Tackle challenges in public universities
The exchequerBy charging high fees for accredition of courses and programmes, CUE could be the cause of the financial problems. It borders on lack of heart to levy such fees on near insolvent institutions that public universities have become. Curiously, both the commission and these institutions are financed from the exchequer. If the commission needs money to run its functions, it should get it from the exchequer. The quality of service in most institutions of higher learning is lacklustre. They are understaffed. The situation is made worse in some private universities where lecturers are allowed to teach courses they did in undergraduate level. In the latter case, whenever CUE visits, they are given papers of part-time lecturers who are purported to be permanent staff. Due to poor monitoring and evaluation, the commission does not counter check what it is given on paper with what obtains on the ground. Can we thus give a thumbs-up to the commission for maintaining quality? Added to dilapidated infrastructure, low morale of the workforce caused by inept and colourless leadership, we get the source of the problem in our higher education. CUE needs to have enough personnel especially in finance, administration, pedagogy and infrastructure.
SEE ALSO :CUE shuts varsity new campusInstead it has concentrated in micro managing universities. The truth is that like many Kenyan commissions, it’s only keen on which side of the bread is buttered.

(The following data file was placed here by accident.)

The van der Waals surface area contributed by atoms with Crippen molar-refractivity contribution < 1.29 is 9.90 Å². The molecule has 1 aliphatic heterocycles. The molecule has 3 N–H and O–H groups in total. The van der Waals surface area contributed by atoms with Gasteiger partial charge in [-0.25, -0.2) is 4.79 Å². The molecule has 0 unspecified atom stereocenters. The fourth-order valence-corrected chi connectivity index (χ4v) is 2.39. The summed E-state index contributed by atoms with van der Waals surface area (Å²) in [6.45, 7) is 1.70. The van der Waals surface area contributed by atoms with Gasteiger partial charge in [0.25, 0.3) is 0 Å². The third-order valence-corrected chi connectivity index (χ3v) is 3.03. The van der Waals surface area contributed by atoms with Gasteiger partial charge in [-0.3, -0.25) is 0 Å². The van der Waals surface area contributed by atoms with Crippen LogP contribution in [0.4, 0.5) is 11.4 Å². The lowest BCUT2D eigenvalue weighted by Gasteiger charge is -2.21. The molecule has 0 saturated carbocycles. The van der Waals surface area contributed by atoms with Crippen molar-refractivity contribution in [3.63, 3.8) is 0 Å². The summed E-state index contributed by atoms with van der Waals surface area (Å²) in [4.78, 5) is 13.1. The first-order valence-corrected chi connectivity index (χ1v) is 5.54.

To mostOne of the mandates of higher learning institutions is research. By design, it is also a function of the commission.What has the latter done in supporting research undertaken in our institutions? That aside, do our universities support staff adequately to undertake research? Apart from studies done by post graduate students and donor funded research, do we have anything to show that has either been funded by the commission or our institutions of higher learning? Even where donors are chipping in, do we put merit in selection of recipients and those in charge of the programmes? Which criteria is used for both? In all, the level and quality of research in our institutions is wanting. What is CUE doing about duplication of programmes and atomisation of courses? Public universities are bombarded from time to time with the need to come up with market driven courses. To most, the solution has been duplication and atomisation. Even the language of varsity mandarins has changed. Students are referred to as clients while lecturers are called direct service providers. The talk on every manager’s lips is to commercialise the institution they head. Unfortunately, due to lack of vision, most of these desires have remained pep talk. But even where attempts are made, they become a fiasco due to poor leadership, mismanagement or corruption. Let us do away with commercialisation and put airtight mechanisms in place to stop pilferage of funds and wastage that is rampant in most institutions. [email protected]
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